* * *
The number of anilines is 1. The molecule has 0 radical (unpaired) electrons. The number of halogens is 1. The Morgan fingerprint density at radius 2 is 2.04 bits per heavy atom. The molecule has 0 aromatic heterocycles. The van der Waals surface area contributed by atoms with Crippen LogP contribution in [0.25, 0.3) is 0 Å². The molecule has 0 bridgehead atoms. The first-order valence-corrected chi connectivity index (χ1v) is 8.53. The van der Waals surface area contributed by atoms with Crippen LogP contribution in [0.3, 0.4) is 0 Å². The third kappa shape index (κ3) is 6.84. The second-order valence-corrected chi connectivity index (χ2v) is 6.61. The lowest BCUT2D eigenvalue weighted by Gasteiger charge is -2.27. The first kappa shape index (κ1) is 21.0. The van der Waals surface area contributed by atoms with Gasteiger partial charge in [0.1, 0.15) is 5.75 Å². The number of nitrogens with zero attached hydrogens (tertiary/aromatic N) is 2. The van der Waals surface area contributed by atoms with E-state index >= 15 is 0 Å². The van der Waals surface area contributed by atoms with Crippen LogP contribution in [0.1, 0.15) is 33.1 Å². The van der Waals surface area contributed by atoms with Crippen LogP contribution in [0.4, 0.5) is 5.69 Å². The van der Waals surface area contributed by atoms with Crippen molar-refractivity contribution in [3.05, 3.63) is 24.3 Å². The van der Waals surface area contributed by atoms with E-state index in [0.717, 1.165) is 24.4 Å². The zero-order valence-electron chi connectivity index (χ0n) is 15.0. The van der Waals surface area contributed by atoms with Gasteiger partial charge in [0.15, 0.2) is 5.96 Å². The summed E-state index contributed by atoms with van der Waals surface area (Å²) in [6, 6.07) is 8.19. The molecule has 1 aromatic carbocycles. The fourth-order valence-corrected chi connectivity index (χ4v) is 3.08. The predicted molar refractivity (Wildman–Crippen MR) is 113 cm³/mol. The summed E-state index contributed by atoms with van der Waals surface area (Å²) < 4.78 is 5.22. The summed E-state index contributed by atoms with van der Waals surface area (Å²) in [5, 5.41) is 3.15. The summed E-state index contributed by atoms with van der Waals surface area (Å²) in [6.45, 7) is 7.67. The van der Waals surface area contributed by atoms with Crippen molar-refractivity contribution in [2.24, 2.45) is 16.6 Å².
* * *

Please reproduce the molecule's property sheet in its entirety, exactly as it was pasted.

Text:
The number of anilines is 1. The molecule has 0 radical (unpaired) electrons. The number of halogens is 1. The Morgan fingerprint density at radius 2 is 2.04 bits per heavy atom. The molecule has 0 aromatic heterocycles. The van der Waals surface area contributed by atoms with Crippen LogP contribution in [0.25, 0.3) is 0 Å². The molecule has 0 bridgehead atoms. The first-order valence-corrected chi connectivity index (χ1v) is 8.53. The van der Waals surface area contributed by atoms with Crippen LogP contribution in [0.3, 0.4) is 0 Å². The third kappa shape index (κ3) is 6.84. The second-order valence-corrected chi connectivity index (χ2v) is 6.61. The lowest BCUT2D eigenvalue weighted by Gasteiger charge is -2.27. The first kappa shape index (κ1) is 21.0. The van der Waals surface area contributed by atoms with Gasteiger partial charge in [0.1, 0.15) is 5.75 Å². The number of nitrogens with zero attached hydrogens (tertiary/aromatic N) is 2. The van der Waals surface area contributed by atoms with E-state index >= 15 is 0 Å². The van der Waals surface area contributed by atoms with Crippen LogP contribution in [0.1, 0.15) is 33.1 Å². The van der Waals surface area contributed by atoms with Crippen LogP contribution in [0.4, 0.5) is 5.69 Å². The van der Waals surface area contributed by atoms with Crippen molar-refractivity contribution in [3.05, 3.63) is 24.3 Å². The van der Waals surface area contributed by atoms with E-state index in [0.717, 1.165) is 24.4 Å². The zero-order valence-electron chi connectivity index (χ0n) is 15.0. The van der Waals surface area contributed by atoms with Gasteiger partial charge in [0.15, 0.2) is 5.96 Å². The summed E-state index contributed by atoms with van der Waals surface area (Å²) in [6, 6.07) is 8.19. The molecule has 1 aromatic carbocycles. The fourth-order valence-corrected chi connectivity index (χ4v) is 3.08. The predicted molar refractivity (Wildman–Crippen MR) is 113 cm³/mol. The summed E-state index contributed by atoms with van der Waals surface area (Å²) < 4.78 is 5.22. The summed E-state index contributed by atoms with van der Waals surface area (Å²) in [5, 5.41) is 3.15. The summed E-state index contributed by atoms with van der Waals surface area (Å²) in [6.45, 7) is 7.67. The van der Waals surface area contributed by atoms with Crippen molar-refractivity contribution in [2.24, 2.45) is 16.6 Å².